Baculovirus and Insect Cell Expression Protocols

Volume 388 of the series Methods in Molecular Biology™ pp 77-93

Recombinant Baculovirus Isolation

  • Linda A. KingAffiliated withSchool of Biological and Molecular Sciences, Oxford Brookes University
  • , Richard HitchmanAffiliated withSchool of Biological and Molecular Sciences, Oxford Brookes University
  • , Robert D. PosseeAffiliated withNERC CEH (Oxford)

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Although there are several different methods available of making recombinant baculovirus expression vectors (reviewed in Chapter 3), all require a stage in which insect cells are transfected with either the virus genome alone (Bac-to-Bac® or BaculoDirect™, Invitrogen) or virus genome and transfer vector. In the latter case, this allows the natural process of homologous recombination to transfer the foreign gene, under control of the polyhedrin or other baculovirus gene promoter, from the transfer vector to the virus genome to create the recombinant virus. Additionally, many systems require a plaque-assay to separate parental and recombinant virus prior to amplification and use of the recombinant virus. This chapter provides an overview of the historical development of increasingly more efficient systems for the isolation of recombinant baculoviruses (Chapter 3 provides a full account of the different systems and transfer vectors available). The practical details cover: transfection of insect cells with either virus DNA or virus DNA and plasmid transfer vector; a reliable plaque-assay method that can be used to separate recombinant virus from parental (nonrecombinant) virus where this is necessary; methods for the small-scale amplification of recombinant virus; and subsequent titration by plaque-assay. Methods unique to the Bac-to-Bac system are also covered and include the transformation of bacterial cells and isolation of bacmid DNA ready for transfection of insect cells.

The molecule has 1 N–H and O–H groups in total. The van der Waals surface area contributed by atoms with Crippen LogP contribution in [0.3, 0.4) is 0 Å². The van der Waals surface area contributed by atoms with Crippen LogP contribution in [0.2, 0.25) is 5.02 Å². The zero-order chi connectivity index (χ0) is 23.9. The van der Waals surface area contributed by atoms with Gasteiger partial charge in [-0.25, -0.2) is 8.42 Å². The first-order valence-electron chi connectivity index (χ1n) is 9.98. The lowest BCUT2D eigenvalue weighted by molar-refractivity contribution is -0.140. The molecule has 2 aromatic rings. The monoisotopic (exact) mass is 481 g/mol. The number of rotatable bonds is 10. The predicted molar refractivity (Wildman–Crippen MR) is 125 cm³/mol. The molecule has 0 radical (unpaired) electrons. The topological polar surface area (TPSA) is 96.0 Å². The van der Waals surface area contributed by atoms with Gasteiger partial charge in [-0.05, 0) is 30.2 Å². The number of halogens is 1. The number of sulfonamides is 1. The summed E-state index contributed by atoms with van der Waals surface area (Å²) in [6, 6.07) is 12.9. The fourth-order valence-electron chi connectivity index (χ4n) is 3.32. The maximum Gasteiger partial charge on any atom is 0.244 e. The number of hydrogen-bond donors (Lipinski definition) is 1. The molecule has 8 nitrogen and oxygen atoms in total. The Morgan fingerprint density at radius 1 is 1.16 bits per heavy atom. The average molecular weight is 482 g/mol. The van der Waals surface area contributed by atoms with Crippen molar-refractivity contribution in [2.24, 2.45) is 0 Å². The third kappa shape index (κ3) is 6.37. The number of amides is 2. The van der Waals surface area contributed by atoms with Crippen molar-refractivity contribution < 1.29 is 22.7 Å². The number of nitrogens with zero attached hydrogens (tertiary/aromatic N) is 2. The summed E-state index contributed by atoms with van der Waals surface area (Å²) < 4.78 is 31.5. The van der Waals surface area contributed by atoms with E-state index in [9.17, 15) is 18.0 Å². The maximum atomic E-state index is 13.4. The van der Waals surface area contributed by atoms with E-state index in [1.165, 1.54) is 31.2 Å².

Key Words

Recombinant virus isolation cotransfection insect cells plaque-assay virus amplification